When the UFDC National Convention was last in Chicago (I’m not sure of the year), I chose to enter a doll costume into competition. My entry did not even receive a “thanks, but no thanks” ribbon. Kind of like it didn’t exist to the judges.
I had entered dolls into the Antique category before and had weird, oogy feelings about being judged on and getting awards for something I bought. Yes, I know that the ribbons are just used as incentives to have collectors show their dolls, but you have to admit that many people get a kick out of saying “na na, my doll is better than your doll.”
So I bravely decided to be judged on something I made.
The category was “1920’s flapper” and the doll didn’t have to be antique. I chose Robert Tonner’s Ellowyne Wilde and got her a short, bob wig.
For inspiration I turned to an old, hardbound copy of The Delineator, that I had found at a used book store.
The Delineator was published by the publishers of Butterick Patterns during the late 19th and early 20th centuries. My copy is from August 1923. Surely an appropriate time period to find flapper inspiration.
So why didn’t I win anything? I may never know. My sister travelled with me to the Chicago convention and we mulled it over and never really came up with an answer.
Many of the costumes displayed were for dressy, jazz-club type dresses with lots of glitz. So maybe mine was too plain.
However, the dress that won first prize was a simple blue chambray, dropped-waist dress with a small amount of seed bead adornment. Not glitzy at all.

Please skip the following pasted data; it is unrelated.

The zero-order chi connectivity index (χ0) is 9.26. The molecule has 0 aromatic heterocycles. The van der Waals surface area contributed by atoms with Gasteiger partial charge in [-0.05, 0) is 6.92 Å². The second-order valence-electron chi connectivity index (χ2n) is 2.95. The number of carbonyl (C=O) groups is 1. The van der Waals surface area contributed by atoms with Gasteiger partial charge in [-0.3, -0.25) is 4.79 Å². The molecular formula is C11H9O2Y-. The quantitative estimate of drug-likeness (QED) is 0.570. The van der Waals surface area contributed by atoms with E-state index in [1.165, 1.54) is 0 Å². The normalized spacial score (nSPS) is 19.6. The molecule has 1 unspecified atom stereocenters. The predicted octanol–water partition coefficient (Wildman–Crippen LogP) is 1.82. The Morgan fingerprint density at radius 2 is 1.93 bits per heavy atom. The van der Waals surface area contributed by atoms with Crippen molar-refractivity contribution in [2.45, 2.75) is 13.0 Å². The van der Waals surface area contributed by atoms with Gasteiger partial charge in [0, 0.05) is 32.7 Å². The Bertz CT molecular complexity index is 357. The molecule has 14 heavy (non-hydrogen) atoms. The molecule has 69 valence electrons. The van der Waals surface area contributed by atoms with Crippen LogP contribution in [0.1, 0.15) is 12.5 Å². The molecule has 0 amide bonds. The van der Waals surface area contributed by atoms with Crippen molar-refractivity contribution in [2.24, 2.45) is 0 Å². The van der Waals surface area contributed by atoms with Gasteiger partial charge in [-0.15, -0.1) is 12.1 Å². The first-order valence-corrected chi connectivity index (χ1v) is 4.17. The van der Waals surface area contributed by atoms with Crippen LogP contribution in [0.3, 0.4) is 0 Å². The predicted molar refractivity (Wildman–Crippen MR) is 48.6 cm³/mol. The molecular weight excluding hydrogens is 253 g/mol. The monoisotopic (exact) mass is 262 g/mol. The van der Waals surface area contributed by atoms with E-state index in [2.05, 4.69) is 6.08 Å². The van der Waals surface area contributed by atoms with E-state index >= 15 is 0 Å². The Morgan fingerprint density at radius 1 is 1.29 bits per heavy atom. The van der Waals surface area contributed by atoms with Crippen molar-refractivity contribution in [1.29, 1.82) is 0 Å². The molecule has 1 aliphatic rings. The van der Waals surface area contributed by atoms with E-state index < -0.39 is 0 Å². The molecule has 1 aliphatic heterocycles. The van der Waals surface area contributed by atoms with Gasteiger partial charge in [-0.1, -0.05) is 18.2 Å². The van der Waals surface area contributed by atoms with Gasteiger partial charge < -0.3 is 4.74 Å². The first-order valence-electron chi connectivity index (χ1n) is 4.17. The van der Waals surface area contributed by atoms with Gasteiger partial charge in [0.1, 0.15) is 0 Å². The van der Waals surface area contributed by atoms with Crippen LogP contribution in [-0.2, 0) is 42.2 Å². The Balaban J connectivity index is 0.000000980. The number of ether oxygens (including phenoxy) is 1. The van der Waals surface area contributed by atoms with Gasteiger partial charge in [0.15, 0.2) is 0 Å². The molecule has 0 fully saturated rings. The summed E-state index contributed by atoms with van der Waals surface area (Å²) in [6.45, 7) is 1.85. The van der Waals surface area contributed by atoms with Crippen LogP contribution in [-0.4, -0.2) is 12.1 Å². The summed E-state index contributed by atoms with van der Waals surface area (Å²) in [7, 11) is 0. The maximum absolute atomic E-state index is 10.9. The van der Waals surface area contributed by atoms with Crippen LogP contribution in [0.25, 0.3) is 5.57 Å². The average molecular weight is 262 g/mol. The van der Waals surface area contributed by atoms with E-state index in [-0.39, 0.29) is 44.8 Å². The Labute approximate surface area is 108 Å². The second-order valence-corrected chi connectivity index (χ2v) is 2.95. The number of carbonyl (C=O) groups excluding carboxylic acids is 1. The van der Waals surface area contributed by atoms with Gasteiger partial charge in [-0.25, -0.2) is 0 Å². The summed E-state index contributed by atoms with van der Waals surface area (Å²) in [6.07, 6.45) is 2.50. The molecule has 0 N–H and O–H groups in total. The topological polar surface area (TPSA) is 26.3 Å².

Maybe they didn’t like the way the skirt hiked up in front with the lace showing.
Like this orange number from the 1923 Delineator.
Perhaps it was the weird dangling sleeves.
Like these blue ones or the orange ones above.
Or was it the weird silk velvet belt with a huge medallion and beaded fringe.
Nope, that’s authentic, too.
Or was it the shoes. What about the ones exactly like them on the model in blue above.
Was her Czech crystal necklace too short? See the lady in orange again.
What about the hat?
It sure looks like the one on the lady in the sexy robe-style coat.
Ellowyne’s dress was sewn from a fine silk print, with hand-dyed cotton lace and silk velvet. So it surely wasn’t the fabric.
The costume was machine sewn, which is perfectly appropriate for the 1920’s.
I wonder if the judges would have seen my costume differently if I had provided them with pictures from my source. But that would have been difficult on the required 3″ x 5″ card I had to use to describe it.
Flapper fashions during the 1920’s didn’t stay the same. As the decade (and decadence) progressed, dress waists dropped and shirt lengths got shorter. But all of the fashions from this period were considered “flapper”. And the blue ribbon dress was the same period as mine.
If I sound bitter, I’m sorry. I am not bitter. Baffled, but not bitter.
I worked on, but didn’t finish, this dress inspired by a 1902 Delineator pattern for the “girls in white dresses with blue satin sashes” category. Maybe this one would have fared better had I entered it into competition.
I had so much fun creating a “new” costume from pieces of different inspirations, all from one authentic, 1920’s period source. Does it really matter what the judges saw?
Ellowyne doesn’t care what they thought.
I don’t know if I’ll ever enter another sewing competition. It doesn’t really fit into my concept of success. I’m not in the habit of looking for validation outside myself. But I like to share what I’ve accomplished.
I write this blog to share my successes and failures and to pass along what I’ve learned from them.
Ellowyne lives on the shelf above my sewing machine and she reminds me of a lesson learned. And I’m proud of what I made.